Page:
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Opuntia
PRICKLY-PEAR

Higher Taxonomy
Family: CactaceaeView DescriptionDichotomous Key

Common Name: CACTUS FAMILY
Habit: Perennial herb, shrub, tree, generally fleshy. Stem: cylindric to spheric, or flat; surface smooth, tubercled, or ribbed (grooved); nodal areoles bearing flowers. Leaf: generally 0 or early-deciduous, flat to +- cylindric. Spines: areoles generally with central, radial spines, occasionally with glochids. Flower: generally 1 per areole, bisexual [unisexual], sessile, radial [bilateral]; perianth parts generally many [5], scale-like to petal-like; stamens many; ovary inferior [superior], style 1, stigma lobes generally several [many]. Fruit: dry to fleshy or juicy, indehiscent to variously dehiscent, spiny, scaly, or naked; tubercled or smooth. Seed: generally many, occasionally 0--few.
Genera In Family: +- 125 genera, +- 1800 species: America (especially deserts), Africa; many cultivated, some edible. Note: Spines smaller, fewer (0) in shade forms; yellow spines blacken in age. Introduced species increasingly escape cultivation. Hybridization common in some genera. Taxa of Escobaria in TJM (1993) moved to Coryphantha.
eFlora Treatment Author: Bruce D. Parfitt, except as noted
Scientific Editor: Bruce D. Parfitt, Douglas H. Goldman, Bruce G. Baldwin, Thomas J. Rosatti.

Opuntia
Habit: Shrub, tree; roots fibrous [tuberous]. Stem: generally erect, < 6 [12] m; segments generally flat (+- cylindric), generally firmly attached; tubercles 0 to +- developed; ribs 0. Leaf: small, conic, fleshy, deciduous, present on young stems, ovaries. Spines: 0--many per areole, cylindric or flat, tip smooth or barbed, epidermis persistent; glochids generally many. Fruit: juicy, fleshy or dry; wall thick, bearing areoles; spiny or not. Seed: in a bony, +- white aril.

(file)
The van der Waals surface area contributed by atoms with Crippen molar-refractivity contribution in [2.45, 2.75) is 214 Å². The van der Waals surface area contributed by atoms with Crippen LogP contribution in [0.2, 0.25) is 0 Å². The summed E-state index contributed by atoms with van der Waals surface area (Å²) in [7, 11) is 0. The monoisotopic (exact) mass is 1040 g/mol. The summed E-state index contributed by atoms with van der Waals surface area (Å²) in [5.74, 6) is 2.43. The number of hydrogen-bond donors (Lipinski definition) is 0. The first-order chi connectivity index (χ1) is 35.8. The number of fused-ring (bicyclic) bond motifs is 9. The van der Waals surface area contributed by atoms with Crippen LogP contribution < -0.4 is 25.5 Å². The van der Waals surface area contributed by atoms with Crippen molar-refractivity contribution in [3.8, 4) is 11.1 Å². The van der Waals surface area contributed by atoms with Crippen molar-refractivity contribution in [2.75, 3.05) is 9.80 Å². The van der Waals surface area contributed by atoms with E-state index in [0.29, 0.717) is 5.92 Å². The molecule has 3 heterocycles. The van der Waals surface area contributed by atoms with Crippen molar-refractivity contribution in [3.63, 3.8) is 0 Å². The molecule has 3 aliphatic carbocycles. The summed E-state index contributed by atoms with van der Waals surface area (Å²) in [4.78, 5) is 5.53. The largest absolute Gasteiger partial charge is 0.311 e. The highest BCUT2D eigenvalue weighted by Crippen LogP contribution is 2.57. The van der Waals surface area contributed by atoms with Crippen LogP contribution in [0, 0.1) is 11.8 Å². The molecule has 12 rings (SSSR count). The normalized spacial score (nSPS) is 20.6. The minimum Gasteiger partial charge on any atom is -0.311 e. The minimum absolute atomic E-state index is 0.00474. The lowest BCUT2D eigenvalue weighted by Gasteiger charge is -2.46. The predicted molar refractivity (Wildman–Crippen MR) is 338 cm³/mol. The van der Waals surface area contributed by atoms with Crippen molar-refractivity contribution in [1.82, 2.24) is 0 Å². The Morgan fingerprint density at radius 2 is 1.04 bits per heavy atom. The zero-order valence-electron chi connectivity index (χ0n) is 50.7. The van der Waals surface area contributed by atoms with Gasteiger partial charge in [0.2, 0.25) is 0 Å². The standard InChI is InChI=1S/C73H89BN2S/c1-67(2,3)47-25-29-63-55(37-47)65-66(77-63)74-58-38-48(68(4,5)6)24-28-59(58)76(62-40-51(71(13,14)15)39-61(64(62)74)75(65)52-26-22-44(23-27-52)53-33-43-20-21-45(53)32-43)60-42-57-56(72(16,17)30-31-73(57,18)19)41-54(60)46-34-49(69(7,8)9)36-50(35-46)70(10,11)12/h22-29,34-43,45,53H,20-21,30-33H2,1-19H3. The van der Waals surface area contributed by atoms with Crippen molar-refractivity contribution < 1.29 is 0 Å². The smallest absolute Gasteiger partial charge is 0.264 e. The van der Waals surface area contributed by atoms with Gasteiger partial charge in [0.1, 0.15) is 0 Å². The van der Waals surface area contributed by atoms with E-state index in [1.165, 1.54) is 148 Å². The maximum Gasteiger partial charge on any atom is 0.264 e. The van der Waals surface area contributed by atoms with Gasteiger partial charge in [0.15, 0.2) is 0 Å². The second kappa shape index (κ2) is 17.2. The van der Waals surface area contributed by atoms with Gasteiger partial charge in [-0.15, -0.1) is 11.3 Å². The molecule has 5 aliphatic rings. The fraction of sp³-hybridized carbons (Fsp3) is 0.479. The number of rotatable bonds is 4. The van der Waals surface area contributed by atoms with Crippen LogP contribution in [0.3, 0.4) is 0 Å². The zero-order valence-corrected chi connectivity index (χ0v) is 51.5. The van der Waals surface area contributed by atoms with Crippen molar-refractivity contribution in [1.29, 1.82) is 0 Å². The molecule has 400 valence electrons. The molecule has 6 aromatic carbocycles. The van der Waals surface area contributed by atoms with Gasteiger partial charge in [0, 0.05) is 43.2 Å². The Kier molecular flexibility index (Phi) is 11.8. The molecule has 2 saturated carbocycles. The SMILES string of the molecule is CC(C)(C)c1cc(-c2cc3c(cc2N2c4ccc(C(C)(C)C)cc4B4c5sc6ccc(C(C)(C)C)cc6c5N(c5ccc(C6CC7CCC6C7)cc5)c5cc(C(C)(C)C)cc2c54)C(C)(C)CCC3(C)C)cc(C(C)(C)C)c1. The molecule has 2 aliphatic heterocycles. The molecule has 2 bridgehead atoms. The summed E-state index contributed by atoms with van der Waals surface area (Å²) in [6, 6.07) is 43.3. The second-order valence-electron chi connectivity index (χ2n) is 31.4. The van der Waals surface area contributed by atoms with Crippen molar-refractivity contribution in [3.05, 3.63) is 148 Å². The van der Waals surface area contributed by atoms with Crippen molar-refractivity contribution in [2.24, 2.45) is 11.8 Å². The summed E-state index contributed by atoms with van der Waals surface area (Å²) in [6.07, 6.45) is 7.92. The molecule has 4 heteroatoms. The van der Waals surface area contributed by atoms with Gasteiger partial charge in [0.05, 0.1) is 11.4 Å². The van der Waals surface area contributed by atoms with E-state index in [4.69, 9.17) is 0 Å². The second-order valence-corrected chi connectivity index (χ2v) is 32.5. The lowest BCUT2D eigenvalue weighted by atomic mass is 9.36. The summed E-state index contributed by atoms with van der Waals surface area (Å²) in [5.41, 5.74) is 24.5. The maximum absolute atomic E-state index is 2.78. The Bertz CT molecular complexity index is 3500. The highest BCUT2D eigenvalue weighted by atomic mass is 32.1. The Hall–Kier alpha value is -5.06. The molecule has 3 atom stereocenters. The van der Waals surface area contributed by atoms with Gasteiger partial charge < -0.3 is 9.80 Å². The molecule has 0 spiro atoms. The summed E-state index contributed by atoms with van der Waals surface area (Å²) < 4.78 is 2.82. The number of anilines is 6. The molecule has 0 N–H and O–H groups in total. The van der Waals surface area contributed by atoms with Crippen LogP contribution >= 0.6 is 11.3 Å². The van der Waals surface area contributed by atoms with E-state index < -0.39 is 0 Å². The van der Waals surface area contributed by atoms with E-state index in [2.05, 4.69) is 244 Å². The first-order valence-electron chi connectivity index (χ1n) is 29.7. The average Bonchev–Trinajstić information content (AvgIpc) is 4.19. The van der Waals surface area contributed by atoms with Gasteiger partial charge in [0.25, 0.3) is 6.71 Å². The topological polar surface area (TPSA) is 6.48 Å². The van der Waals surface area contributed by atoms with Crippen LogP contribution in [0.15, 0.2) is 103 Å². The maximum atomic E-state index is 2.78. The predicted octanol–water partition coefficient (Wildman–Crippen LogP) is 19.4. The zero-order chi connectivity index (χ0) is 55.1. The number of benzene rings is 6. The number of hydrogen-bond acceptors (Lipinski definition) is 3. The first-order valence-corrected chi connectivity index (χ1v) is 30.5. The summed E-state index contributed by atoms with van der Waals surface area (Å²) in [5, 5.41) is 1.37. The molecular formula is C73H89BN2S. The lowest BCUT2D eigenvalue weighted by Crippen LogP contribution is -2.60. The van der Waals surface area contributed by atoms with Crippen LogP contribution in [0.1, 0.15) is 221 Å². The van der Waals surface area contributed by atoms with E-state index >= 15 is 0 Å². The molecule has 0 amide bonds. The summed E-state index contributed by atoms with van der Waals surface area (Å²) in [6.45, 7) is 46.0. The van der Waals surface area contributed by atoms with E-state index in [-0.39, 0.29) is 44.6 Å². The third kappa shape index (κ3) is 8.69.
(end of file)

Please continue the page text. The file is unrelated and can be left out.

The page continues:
Species In Genus: +- 150 species: America; Opuntia ficus-indica cultivated for food, others for ornamental. Etymology: (Possibly from Papago Indian name ("opun") for this food pl; or for a spiny plant of Opus, Greece) Note: Spines smaller, fewer in shade forms; yellow spines blacken in age. Spineless stems, ovaries, and fruit generally with glochids, these occasionally long, conspicuous; hybridization common. Taxa with cylindric to club-shaped stems moved to Cylindropuntia, Grusonia.
eFlora Treatment Author: Bruce D. Parfitt
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Key to Opuntia

Previous taxon: Mammillaria tetrancistra
Next taxon: Opuntia basilaris

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Citation for this treatment: Bruce D. Parfitt 2016. Opuntia, in Jepson Flora Project (eds.) Jepson eFlora, http://ucjeps.berkeley.edu/cgi-bin/get_IJM.pl?tid=10641, accessed on February 07, 2016.

Citation for the whole project: Jepson Flora Project (eds.) 2016. Jepson eFlora, http://ucjeps.berkeley.edu/IJM.html, accessed on February 07, 2016.


Opuntia basilaris var. treleasei
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© 2010 Neal Kramer
Opuntia basilaris var. brachyclada
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© 2009 Thomas Stoughton
Opuntia polyacantha var. hystricina
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© 2014 California Academy of Sciences
Opuntia polyacantha var. erinacea
click for enlargement
© 2009 Neal Kramer
Opuntia basilaris var. treleasei
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© 2011 Keir Morse
Opuntia basilaris var. treleasei
click for enlargement
© 2011 Keir Morse

More photos of Opuntia in CalPhotos